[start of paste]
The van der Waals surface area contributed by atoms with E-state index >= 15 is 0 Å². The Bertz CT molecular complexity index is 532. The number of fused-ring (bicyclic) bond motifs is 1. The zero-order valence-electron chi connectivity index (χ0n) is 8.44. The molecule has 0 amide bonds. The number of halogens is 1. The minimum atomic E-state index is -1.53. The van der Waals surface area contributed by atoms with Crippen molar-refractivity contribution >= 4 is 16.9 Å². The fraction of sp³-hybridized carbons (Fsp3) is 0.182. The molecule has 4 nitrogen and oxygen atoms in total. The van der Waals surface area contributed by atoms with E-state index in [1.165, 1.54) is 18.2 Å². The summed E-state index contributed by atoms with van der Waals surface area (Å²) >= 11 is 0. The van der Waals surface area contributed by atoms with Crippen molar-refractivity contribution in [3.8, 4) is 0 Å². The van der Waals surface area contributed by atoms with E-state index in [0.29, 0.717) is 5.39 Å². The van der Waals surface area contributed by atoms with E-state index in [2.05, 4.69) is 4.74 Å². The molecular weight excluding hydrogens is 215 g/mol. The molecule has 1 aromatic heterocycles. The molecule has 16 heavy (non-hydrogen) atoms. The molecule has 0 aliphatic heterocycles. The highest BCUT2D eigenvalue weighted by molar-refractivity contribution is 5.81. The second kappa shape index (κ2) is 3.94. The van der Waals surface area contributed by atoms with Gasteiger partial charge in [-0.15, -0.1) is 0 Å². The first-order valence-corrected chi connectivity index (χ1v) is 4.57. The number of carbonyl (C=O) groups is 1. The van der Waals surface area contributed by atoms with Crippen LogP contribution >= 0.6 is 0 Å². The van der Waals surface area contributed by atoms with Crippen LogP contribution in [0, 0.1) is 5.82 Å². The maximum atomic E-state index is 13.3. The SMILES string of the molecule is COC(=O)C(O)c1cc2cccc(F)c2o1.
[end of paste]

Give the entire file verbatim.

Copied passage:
The van der Waals surface area contributed by atoms with E-state index >= 15 is 0 Å². The Bertz CT molecular complexity index is 532. The number of fused-ring (bicyclic) bond motifs is 1. The zero-order valence-electron chi connectivity index (χ0n) is 8.44. The molecule has 0 amide bonds. The number of halogens is 1. The minimum atomic E-state index is -1.53. The van der Waals surface area contributed by atoms with Crippen molar-refractivity contribution >= 4 is 16.9 Å². The fraction of sp³-hybridized carbons (Fsp3) is 0.182. The molecule has 4 nitrogen and oxygen atoms in total. The van der Waals surface area contributed by atoms with E-state index in [1.165, 1.54) is 18.2 Å². The summed E-state index contributed by atoms with van der Waals surface area (Å²) >= 11 is 0. The van der Waals surface area contributed by atoms with Crippen molar-refractivity contribution in [3.8, 4) is 0 Å². The van der Waals surface area contributed by atoms with E-state index in [0.29, 0.717) is 5.39 Å². The van der Waals surface area contributed by atoms with E-state index in [2.05, 4.69) is 4.74 Å². The molecular weight excluding hydrogens is 215 g/mol. The molecule has 1 aromatic heterocycles. The molecule has 16 heavy (non-hydrogen) atoms. The molecule has 0 aliphatic heterocycles. The highest BCUT2D eigenvalue weighted by molar-refractivity contribution is 5.81. The second kappa shape index (κ2) is 3.94. The van der Waals surface area contributed by atoms with Gasteiger partial charge in [-0.15, -0.1) is 0 Å². The first-order valence-corrected chi connectivity index (χ1v) is 4.57. The number of carbonyl (C=O) groups is 1. The van der Waals surface area contributed by atoms with Crippen LogP contribution >= 0.6 is 0 Å². The van der Waals surface area contributed by atoms with Crippen LogP contribution in [0, 0.1) is 5.82 Å². The maximum atomic E-state index is 13.3. The SMILES string of the molecule is COC(=O)C(O)c1cc2cccc(F)c2o1.